Pittsburgh prodigy

ERIC FRANCIS -- Calgary Sun

, Last Updated: 11:16 AM ET

Sitting quietly in his parent's wood-paneled rec room in Cole Harbour, N.S., yesterday, Sidney Crosby watched TV like most other 17-year-olds with the summer off do.

However, unlike millions of others tuning into TSN yesterday, Crosby turned off the NHL's draft lottery with news of a pretty sweet gig waiting for him: An all-expense paid trip to Pittsburgh where he'll have a steady job and an anxious roommate -- Mario Lemieux.

"I've got plenty of room," joked Lemieux on TSN, minutes after Crosby's agent, Pat Brisson, informed him the Penguins secured first pick overall.

"He can stay on the third floor with the kids."

Stopping short of offering Crosby the babysitting job given to hotshot goaltender/roomie Marc-Andre Fleury when he was a rookie, Lemieux was more than willing to concede his franchise had effectively been saved after years of struggling with attendance, money and arena woes.

"This changes the whole thing for us in Pittsburgh," said Lemieux, who rescued the last-place club from bankruptcy in 1999 and will turn 40 opening night.

"To be able to get him here for hopefully his whole career will certainly help us get a new building. This is something special. Our chances are better now."

Much like Lemieux did 21 years ago when selected first overall, the talented and charismatic Crosby will be summoned to Steeltown to help resurrect both a franchise and a league. With Mario as his mentor and potential linemate, the kid who won Calgary's Mac's Invitational with Shattuck/ St. Mary's three years ago couldn't have been happier.

"He's a great role model and to be able to play with him would be something special," said Crosby, who met and trained with Lemieux in L.A. last summer.

"Just to be around him and see the way he handles himself and carries himself was incredible. We played together a few times together on the same line last summer. It was just an idea but now it could become a reality."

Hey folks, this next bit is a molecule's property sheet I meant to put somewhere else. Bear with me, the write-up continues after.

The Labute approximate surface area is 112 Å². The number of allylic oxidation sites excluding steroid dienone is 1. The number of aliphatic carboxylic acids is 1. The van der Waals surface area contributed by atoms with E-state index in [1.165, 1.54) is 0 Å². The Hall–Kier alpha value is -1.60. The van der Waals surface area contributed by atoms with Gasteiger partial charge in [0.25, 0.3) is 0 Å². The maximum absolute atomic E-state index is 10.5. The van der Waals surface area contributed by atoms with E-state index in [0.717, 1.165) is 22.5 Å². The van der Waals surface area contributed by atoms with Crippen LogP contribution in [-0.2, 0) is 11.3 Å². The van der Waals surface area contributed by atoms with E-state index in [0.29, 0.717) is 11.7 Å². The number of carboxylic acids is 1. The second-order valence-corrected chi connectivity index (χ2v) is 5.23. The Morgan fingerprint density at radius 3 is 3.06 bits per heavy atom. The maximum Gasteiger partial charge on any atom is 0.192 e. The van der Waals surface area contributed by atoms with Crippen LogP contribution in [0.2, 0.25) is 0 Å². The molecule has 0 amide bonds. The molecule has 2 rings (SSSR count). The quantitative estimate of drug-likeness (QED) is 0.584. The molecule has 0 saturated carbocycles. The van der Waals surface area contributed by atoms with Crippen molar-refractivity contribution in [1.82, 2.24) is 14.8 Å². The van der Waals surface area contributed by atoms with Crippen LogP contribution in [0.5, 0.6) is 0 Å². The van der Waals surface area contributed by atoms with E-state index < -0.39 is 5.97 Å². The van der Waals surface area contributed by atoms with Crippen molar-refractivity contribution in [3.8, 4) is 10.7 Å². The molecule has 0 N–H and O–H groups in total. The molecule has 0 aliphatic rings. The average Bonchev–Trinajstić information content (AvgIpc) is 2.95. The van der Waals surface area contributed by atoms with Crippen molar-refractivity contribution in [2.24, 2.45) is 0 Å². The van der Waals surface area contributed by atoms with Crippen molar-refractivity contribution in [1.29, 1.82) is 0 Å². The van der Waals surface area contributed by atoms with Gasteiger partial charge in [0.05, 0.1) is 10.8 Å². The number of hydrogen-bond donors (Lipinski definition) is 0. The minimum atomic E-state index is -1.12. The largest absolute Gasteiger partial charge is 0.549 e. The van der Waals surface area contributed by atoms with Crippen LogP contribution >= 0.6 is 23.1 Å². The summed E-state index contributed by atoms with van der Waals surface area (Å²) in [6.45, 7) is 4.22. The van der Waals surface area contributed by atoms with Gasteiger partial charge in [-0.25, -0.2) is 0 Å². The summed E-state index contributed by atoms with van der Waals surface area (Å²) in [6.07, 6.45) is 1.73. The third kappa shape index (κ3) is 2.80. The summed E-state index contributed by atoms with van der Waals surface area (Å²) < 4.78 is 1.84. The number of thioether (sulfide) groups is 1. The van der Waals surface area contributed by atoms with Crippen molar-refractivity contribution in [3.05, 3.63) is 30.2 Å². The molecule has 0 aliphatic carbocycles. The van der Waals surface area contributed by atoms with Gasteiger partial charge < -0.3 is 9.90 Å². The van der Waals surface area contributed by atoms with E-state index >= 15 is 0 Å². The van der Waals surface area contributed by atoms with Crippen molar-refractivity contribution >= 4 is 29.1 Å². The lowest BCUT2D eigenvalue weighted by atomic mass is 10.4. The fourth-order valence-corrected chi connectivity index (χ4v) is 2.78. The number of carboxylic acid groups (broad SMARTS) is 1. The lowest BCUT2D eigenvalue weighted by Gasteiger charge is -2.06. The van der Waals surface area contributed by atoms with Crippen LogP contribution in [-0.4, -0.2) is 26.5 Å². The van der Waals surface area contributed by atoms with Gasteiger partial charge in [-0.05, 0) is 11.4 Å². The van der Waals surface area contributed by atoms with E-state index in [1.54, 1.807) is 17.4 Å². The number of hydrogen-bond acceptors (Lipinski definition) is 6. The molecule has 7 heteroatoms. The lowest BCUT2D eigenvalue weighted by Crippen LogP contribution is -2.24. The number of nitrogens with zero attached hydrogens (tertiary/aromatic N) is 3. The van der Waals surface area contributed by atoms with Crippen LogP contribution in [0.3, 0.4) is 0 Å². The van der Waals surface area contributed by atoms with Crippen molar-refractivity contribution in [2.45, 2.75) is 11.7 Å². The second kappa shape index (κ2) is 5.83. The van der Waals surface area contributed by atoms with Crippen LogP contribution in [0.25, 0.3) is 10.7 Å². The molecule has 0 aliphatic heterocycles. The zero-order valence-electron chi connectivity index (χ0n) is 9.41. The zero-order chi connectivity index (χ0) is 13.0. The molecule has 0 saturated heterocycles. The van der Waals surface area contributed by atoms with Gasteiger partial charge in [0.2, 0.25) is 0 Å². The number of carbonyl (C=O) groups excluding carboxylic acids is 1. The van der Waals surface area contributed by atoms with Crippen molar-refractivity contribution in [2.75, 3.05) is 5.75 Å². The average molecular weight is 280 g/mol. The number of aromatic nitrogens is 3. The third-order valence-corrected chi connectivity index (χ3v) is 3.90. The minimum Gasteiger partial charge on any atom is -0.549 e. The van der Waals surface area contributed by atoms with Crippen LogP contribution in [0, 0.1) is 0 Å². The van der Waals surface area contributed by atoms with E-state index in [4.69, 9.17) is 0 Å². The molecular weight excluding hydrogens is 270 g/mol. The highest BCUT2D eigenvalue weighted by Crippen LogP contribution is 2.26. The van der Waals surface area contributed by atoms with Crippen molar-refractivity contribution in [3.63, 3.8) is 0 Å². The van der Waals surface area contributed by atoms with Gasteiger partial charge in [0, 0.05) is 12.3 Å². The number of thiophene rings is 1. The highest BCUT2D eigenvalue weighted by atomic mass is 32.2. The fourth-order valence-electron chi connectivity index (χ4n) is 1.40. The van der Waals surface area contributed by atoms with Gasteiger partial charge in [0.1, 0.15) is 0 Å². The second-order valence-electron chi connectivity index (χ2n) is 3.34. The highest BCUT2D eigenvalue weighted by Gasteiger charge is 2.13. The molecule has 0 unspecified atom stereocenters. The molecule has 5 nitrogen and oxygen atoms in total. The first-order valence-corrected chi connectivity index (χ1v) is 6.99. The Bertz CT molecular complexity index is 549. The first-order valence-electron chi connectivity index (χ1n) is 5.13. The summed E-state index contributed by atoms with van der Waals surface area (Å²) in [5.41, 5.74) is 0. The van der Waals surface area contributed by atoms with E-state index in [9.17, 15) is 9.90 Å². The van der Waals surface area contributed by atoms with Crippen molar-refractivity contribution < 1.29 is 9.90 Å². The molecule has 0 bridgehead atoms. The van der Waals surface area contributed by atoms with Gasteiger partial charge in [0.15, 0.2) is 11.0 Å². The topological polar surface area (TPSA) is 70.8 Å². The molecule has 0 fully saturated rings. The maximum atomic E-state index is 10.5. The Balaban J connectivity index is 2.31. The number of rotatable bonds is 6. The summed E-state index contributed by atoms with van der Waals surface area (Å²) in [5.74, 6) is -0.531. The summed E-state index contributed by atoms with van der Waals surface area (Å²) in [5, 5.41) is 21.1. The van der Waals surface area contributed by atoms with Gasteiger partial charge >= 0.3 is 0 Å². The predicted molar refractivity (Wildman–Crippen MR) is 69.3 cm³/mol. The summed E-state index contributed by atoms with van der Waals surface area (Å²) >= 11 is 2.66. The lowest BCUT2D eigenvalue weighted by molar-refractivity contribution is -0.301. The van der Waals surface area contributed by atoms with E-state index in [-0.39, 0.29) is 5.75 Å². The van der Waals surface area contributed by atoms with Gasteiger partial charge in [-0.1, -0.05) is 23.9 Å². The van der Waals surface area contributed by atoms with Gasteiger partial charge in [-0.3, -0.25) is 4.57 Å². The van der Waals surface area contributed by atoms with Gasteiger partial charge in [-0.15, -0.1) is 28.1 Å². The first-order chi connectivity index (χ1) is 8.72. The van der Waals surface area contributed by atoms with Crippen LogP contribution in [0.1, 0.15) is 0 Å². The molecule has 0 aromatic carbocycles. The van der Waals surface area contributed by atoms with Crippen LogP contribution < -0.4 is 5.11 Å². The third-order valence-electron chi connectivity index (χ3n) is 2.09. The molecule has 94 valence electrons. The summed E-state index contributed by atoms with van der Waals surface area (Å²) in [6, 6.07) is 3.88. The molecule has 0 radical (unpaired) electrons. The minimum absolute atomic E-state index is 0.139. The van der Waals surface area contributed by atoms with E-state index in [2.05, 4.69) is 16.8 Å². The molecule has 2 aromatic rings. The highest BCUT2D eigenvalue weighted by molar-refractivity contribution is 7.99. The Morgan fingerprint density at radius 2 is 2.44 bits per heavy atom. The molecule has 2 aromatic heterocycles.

On a day of celebration for a league that ratified the CBA and took its first step forward after a year of backpedalling, the Crosby sweepstakes stole the show.

While Pittsburgh may not be the team league officials hoped he'd land in, he'll be handled well by Lemieux and will get plenty of exposure out east where his marketability will expand beyond current backers Reebok and Gatorade.

At the tail end of a slick TSN production that had all the trappings of a Canadian Idol broadcast, Chicago Blackhawks owner Bill Wirtz punctuated the announcement by shouting, "Justice!" when Pens president Ken Sawyer got the nod over Anaheim's Brian Burke.

"This -- combined with the CBA -- really puts our franchise back on track," said Sawyer, who immediately declared the pick would not be dealt.

After crossing teams off his list of 30 as they were called, the Rimouski Oceanic and Canadian junior star admitted it was a day of intense nerves -- the first of many in an NHL career that has him being touted as a saviour for a $1.8 billion industry that needed a kickstart.

"Definitely there's a lot of pressure but my first goal is to make the team," said Crosby, who could play with last year's second pick overall, Evgeny Malkin.

"I'm not there yet but it definitely feels good to move in that direction."

Has he ever been to Pittsburgh before?

"Never," said Crosby. "I hear it's a great hockey town."

Better now.


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